Penn State

University leaders focus on positive at one-year Sandusky mark

Ad campaigns, sit-downs with national news outlets and showcasing the work of star faculty and students are all part of the public relations blitz Penn State is undertaking as the one-year anniversary of the scandal that shook the university approaches.

Penn State leaders, with help from the public relations company they’ve hired, are trying to shift the focus off the Jerry Sandusky scandal and onto the stories that usually generate positive spin — the work of students and faculty, outreach and campus life.

“There are lots of great things happening at the university,” said Mark Dambly, trustee and chairman of the board’s outreach committee. “Our goal is to begin to talk about those things and to find a way to make it interesting enough for people to listen to it.”

To do that the university signed a $2.5 million contract with public relations firm Edelman. Among the methods being employed are a “Faces of Penn State” campaign that features accomplishments of Penn State employees, students, alumni and community members and having positive stories each week.

Gene Grabowski, senior vice president at Levick Strategic Communications, said as with any scandal, stakeholders in an institution have to get it behind them if they're going to be able to move forward with their mission. He said the university has to get out of a “static position.”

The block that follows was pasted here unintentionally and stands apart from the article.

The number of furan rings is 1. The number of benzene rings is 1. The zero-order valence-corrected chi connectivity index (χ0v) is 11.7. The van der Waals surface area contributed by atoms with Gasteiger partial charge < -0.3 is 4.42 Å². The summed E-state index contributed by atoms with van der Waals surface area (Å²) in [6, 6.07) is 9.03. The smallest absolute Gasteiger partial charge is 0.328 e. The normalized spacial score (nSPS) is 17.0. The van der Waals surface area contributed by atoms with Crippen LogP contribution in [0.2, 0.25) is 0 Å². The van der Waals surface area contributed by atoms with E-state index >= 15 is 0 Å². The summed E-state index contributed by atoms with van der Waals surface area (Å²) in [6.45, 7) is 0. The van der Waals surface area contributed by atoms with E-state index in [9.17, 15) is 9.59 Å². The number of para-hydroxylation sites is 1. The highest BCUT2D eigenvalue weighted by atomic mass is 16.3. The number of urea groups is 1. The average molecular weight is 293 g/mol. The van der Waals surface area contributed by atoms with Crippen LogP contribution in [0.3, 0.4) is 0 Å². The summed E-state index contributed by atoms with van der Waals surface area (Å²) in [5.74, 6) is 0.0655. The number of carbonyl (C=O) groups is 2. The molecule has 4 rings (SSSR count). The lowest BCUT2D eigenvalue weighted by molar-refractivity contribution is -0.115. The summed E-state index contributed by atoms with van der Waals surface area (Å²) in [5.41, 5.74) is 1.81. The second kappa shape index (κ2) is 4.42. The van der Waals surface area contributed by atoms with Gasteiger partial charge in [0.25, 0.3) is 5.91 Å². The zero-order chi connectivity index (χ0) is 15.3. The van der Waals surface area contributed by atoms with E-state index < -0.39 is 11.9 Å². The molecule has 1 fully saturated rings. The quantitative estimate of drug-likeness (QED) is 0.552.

He said Penn State might try 15 different approaches and not all of them will work, but university leaders shouldn’t be criticized for trying.

“They need to be trying some new and different things. Some of their tactics will work and some will not. But the strategy is sound,” he said. “The strategy seems to be to emphasize the positive things the university is doing and try to get these cases behind them as fast as possible.”

That hasn’t sat well with all Penn Staters, some of whom feel trustees are trying to sweep the issue away at the expense of finding out the truth.

Dambly defended the board’s approach, saying there’s new leadership at Penn State, where the goal is educating 90,000 students.

“I don’t think we’re trying to sugar coat anything. I think we’re trying to move forward,” he said.

Another method being used is reaching out to potential “endorsers.”

Mike Holloway, with Edelman, described that when the trustees met in September. Endorsers could be professionals in education, policy or business. The idea is to connect with them and educate them about what Penn State is doing, he said.

“We want to find people who are often quoted in the media who are experts, either experts in education, policy or governance, so they can be educated by us and then we can activate them on our behalf in the media,” he said.

Grabowski called reaching out to third-party experts a standard communications tactic. He said it isn’t propaganda.

“Just by reaching out to these third parties, you are showing them you are making an effort,” he said.